Topic of your interest

Laboratory method residual strength of paper

Laboratory method for the practical and reproducible determination of the residual strength of papers for heatset web offset printing

Short name: Residual strengh of heatset web offset papers

Fogra no. 42.029
Project leader: J. Gemeinhardt
Funding: BMWK (IGF) via AiF

Timescale: 01.04.2018 - 31.03.2020

Research Report

Objective and relevance

In heatset web offset the paper web first passes through the printing units before entering a heatset dryer in which the mineral oils from the inks are vaporised. At the same time a lot of water is removed from the paper and it becomes brittle. This, in combination with the mechanical stress during folding, leads to a substantial reduction in strength properties

If the residual strength is too low, the fold may break. Usually, the problem is noticed too late when individual pages of the finished print product are torn out of a stapling or thread stitch binding. In order to avoid this, the research project aims to further develop an existing laboratory method for testing residual strength.

Jürgen Gemeinhardt

Head of Printing Techniques

+49 89 431 82 - 256

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I would be pleased to answer your questions about the project and look forward to exchanging ideas with you.

Solution steps

First of all, the influences of the dryer, the selected settings and adjustments and the test procedure itself are to be investigated. The results are to lead to a detailed specification, which is to be verified by round robin tests in various paper laboratories.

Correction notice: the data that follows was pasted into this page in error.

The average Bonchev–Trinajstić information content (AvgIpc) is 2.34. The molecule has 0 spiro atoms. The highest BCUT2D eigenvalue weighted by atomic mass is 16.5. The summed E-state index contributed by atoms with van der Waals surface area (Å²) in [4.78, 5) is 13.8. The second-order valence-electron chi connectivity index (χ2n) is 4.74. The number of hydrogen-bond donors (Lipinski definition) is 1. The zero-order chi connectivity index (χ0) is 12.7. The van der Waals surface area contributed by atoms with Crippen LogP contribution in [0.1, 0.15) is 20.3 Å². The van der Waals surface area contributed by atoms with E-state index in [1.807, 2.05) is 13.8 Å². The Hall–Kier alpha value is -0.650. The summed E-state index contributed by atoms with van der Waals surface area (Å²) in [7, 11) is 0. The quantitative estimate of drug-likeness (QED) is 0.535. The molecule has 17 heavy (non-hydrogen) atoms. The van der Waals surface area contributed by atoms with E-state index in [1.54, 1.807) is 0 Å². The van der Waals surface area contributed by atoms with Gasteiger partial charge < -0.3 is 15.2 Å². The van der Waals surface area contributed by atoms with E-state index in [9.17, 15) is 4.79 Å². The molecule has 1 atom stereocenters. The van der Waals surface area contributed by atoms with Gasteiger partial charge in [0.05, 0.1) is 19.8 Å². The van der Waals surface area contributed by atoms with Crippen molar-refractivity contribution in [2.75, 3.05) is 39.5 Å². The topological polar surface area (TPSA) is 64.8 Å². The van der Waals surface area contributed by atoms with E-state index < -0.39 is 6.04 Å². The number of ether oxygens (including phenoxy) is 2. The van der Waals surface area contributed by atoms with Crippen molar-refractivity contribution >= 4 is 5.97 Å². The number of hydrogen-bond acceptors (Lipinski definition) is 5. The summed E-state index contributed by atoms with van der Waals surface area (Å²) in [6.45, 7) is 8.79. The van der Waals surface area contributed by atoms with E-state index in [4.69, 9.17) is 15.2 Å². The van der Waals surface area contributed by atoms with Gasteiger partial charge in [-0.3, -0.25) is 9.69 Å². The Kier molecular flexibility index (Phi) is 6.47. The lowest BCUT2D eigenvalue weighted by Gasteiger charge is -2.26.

The test method must be adapted by comparing the residual strengths of collected production samples with the corresponding results of the paper tests so that it reflects the average print production as accurately as possible. In conjunction with a qualitative assessment of the finished print products, the residual strengths determined should continue to be used to define suitable boundary values.

testing residual strength of paper

Achieved results

Round robin tests in various paper laboratories and repeat tests over a longer period of time suggest that sufficient measurement accuracy or reproducibility can be achieved when determining the residual strength. The prerequisite for this is strict adherence to the procedure defined in the research project.

A large number of practical print samples suggest that the previously common classification into residual strength classes is valid for stapled products. For unstitched products, however, a moderate reduction and for thread-bound products an increase of the boundary values seems justified.